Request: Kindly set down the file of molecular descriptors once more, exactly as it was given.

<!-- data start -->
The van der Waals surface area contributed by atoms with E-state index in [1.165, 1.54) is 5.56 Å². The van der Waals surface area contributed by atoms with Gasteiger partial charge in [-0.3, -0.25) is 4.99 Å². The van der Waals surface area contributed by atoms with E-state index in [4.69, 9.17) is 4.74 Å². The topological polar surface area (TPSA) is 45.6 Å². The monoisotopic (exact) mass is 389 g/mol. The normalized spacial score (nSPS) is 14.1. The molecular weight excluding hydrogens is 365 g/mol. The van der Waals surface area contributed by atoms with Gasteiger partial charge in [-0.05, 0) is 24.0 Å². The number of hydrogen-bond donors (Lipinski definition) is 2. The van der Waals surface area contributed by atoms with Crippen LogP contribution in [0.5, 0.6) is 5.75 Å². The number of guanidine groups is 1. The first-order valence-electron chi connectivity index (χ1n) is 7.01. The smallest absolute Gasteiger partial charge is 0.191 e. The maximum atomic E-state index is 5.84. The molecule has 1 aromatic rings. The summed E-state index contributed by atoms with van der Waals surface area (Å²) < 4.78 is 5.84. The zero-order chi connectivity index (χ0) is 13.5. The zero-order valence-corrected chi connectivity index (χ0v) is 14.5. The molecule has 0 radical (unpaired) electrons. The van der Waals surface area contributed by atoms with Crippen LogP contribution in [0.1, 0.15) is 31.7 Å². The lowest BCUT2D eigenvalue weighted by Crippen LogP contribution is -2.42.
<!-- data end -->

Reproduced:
The van der Waals surface area contributed by atoms with E-state index in [1.165, 1.54) is 5.56 Å². The van der Waals surface area contributed by atoms with Gasteiger partial charge in [-0.3, -0.25) is 4.99 Å². The van der Waals surface area contributed by atoms with E-state index in [4.69, 9.17) is 4.74 Å². The topological polar surface area (TPSA) is 45.6 Å². The monoisotopic (exact) mass is 389 g/mol. The normalized spacial score (nSPS) is 14.1. The molecular weight excluding hydrogens is 365 g/mol. The van der Waals surface area contributed by atoms with Gasteiger partial charge in [-0.05, 0) is 24.0 Å². The number of hydrogen-bond donors (Lipinski definition) is 2. The van der Waals surface area contributed by atoms with Crippen LogP contribution in [0.5, 0.6) is 5.75 Å². The number of guanidine groups is 1. The first-order valence-electron chi connectivity index (χ1n) is 7.01. The smallest absolute Gasteiger partial charge is 0.191 e. The maximum atomic E-state index is 5.84. The molecule has 1 aromatic rings. The summed E-state index contributed by atoms with van der Waals surface area (Å²) < 4.78 is 5.84. The zero-order chi connectivity index (χ0) is 13.5. The zero-order valence-corrected chi connectivity index (χ0v) is 14.5. The molecule has 0 radical (unpaired) electrons. The van der Waals surface area contributed by atoms with Crippen LogP contribution in [0.1, 0.15) is 31.7 Å². The lowest BCUT2D eigenvalue weighted by Crippen LogP contribution is -2.42.